Necrotizing Enterocolitis

Treatment of necrotizing enterocolitis depends on the severity of the baby's condition. The treatment plan may include medical treatments or surgery.

Medical Treatment

Medical treatments may include:

  • Stopping all regular feedings and using an intravenous (IV) catheter to provide nutrients to the baby
  • Placing a nasogastric tube extending from the baby's nose into the stomach to suction air and fluids from the baby's stomach and intestine
  • Antibiotic therapy to treat possible infections
  • Checking stools for blood
  • Frequent blood tests to look for signs of infection and imbalances in the body's chemistry
  • Oxygen or mechanically assisted breathing if abdominal swelling interferes with breathing
  • In severe cases, platelet and red blood cell transfusion

Surgical Treatment

If a baby doesn't respond to medical treatment, or if there's a hole in the intestines, surgery is necessary. The pediatric surgeon will perform an abdominal laparotomy, a procedure that involves opening the abdomen to examine the condition of the bowel. With severe NEC, part of the bowel may be removed. The goal is to remove only the part of the bowel that has no chance of recovery. In some cases, a rubber tube is placed in the abdomen to allow drainage of infected fluid.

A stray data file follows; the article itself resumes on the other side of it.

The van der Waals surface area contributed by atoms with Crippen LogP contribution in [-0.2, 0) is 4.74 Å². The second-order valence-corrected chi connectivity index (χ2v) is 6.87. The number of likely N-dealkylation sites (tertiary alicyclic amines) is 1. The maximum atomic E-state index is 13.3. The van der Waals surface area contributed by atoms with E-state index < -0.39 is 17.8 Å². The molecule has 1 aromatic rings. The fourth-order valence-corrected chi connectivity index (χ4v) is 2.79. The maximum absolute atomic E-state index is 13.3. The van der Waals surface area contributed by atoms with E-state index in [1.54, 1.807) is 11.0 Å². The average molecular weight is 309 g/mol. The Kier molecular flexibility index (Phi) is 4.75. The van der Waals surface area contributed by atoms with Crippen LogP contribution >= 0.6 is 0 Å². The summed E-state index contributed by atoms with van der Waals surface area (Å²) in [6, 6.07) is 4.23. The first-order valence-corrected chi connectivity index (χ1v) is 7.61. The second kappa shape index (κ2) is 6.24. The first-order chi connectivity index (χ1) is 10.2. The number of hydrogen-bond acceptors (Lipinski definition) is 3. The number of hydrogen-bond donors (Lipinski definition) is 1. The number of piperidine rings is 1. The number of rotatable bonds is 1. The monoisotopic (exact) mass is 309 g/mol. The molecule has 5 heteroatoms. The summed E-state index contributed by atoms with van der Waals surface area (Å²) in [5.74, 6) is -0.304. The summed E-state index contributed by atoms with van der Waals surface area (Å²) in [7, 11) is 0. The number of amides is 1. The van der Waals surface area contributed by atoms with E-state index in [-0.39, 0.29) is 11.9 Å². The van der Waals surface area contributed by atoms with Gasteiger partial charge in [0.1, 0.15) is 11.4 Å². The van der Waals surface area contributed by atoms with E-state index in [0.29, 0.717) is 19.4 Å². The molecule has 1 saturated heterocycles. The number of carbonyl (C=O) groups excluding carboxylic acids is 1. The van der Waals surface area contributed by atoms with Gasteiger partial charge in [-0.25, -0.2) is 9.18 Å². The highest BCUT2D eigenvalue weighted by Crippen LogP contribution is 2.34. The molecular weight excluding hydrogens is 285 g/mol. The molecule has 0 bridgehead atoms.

A temporary ostomy, in which an opening is made in the wall of the abdomen, may be necessary to allow the bowel to recover and heal. As part of the procedure, a stoma is created to allow the passage of stool. Another operation to reexamine the abdomen may be required 24 to 48 hours later to determine if NEC has progressed.

Reviewed by health care specialists at UCSF Benioff Children's Hospital.

Related Information

UCSF Clinics & Centers

Critical Care

Intensive Care Nursery
1975 Fourth St., Third Floor
San Francisco, CA 94158
Phone: (415) 353-1565
Fax: (415) 353-1202

LIFE Clinic
1825 Fourth St., Fifth Floor
San Francisco, CA 94158
Phone: (415) 476-2538
Fax: (415) 476-2929